Last month, our blog began discussing how even though both state and federal authorities have gone to great lengths to crack down on mortgage fraud, tax fraud and general corporate misconduct over the last decade, they have by no means abandoned their efforts to tackle other white-collar crimes, including embezzlement.
More significantly, we started examining how embezzlement is defined under Florida law, what a prosecutor must prove in an embezzlement case and whether it's always classified as a felony.
In today's post, we'll conclude this examination by providing a closer look at some of the penalties associated with an embezzlement conviction, as well as some of the possible defenses to this charge.
How do prosecutors determine whether embezzlement is charged as a misdemeanor or a felony?
As we touched on last time, the determination as to whether embezzlement is charged as grand theft -- a felony -- or petit theft -- a misdemeanor -- depends entirely upon the amount of money or the value of the property allegedly misappropriated by the defendant.
For instance, if the defendant is alleged to have embezzled over $100,000, they will face charges for grand theft in the first degree, while if they are alleged to have embezzled between $20,000 and $100,000, they will face charges for grand theft in the second degree.
Moving down the ladder, alleged embezzlement of between $300 and $20,000 will be charged as grand theft in the third degree, while anything under $300 is charged as petit theft.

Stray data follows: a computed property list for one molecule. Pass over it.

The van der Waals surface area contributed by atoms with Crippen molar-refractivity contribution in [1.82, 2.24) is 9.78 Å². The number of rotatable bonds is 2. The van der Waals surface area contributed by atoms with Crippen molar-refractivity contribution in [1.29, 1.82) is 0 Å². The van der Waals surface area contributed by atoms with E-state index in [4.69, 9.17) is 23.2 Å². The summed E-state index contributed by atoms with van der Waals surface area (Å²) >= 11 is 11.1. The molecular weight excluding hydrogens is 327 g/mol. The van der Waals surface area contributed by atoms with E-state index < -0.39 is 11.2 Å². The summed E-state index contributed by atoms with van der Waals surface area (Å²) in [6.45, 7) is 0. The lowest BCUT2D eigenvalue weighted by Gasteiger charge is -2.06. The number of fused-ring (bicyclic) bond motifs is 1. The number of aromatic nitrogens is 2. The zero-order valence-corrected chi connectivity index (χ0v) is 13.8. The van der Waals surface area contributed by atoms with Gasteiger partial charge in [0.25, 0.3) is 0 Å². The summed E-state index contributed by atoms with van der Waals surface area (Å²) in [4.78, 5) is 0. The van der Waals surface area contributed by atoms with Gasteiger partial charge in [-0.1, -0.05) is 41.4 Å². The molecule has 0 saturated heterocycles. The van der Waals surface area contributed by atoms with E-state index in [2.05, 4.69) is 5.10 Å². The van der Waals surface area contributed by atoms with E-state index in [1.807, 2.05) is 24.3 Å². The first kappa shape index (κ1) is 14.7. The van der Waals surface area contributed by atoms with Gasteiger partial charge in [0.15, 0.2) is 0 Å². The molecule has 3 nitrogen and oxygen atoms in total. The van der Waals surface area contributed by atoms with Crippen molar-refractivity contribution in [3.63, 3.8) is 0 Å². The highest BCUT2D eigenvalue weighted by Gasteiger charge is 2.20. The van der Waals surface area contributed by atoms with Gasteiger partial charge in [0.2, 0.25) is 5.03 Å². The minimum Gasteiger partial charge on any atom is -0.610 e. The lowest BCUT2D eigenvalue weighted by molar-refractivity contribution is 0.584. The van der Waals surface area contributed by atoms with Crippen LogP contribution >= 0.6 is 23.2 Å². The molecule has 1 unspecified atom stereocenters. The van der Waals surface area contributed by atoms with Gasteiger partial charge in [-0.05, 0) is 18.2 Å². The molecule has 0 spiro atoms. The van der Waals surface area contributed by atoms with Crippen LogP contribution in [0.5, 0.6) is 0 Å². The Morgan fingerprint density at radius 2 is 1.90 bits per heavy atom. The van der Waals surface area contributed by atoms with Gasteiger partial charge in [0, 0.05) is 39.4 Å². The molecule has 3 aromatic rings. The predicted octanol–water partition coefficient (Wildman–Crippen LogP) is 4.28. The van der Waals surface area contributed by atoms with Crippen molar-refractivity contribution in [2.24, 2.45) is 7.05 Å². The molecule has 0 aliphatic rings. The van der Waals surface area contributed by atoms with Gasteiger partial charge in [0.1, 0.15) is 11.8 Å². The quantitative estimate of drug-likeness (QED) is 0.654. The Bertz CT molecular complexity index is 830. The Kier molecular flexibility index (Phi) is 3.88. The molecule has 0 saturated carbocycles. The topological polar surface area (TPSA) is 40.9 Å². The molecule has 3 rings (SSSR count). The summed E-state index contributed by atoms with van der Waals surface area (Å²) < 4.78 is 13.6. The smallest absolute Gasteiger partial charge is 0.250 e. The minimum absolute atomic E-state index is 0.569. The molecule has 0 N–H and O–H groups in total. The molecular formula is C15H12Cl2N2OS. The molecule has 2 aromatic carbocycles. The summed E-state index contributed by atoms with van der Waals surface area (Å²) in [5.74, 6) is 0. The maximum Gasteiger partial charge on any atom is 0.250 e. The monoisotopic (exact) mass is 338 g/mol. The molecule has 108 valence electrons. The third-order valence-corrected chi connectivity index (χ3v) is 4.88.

What are the possible sentences and penalties associated with these charges?
In general, punishment for the aforementioned charges breaks down as follows:
- Grand theft in the first degree: A first-degree felony charge punishable by a fine of up to $10,000 and a maximum of 30 years in prison.
- Grand theft in the second degree: A second-degree felony charge punishable by a fine of up to $10,000 and a maximum of 15 years in prison.
- Grand theft in the third degree: A third-degree felony charge punishable by a fine of up to $5,000 and a maximum of 5 years in prison.
- Petit theft (first offense): A second-degree misdemeanor punishable by a fine of up to $500 and a maximum of 60 days in jail.
What are the available defenses to embezzlement charges?
As we discussed last time, a prosecutor must be able to prove beyond a reasonable doubt that the accused later stole, spent or used entrusted property without the consent of its owner in an embezzlement case.
While the circumstances of each case will vary, a defendant could attempt to demonstrate that the property owner's consent extended beyond mere entrustment, or that they had a good faith belief that they were the actual owners of the property.
What all of this serves to underscore is that if you are under investigation or have been formally charged with embezzlement or another white-collar crime, it's imperative to contact a skilled legal professional as soon as possible. At the Law Offices of Horwitz & Citro, P.A., our dedication to protecting your rights, your professional reputation and your freedom in these cases is absolute and unwavering.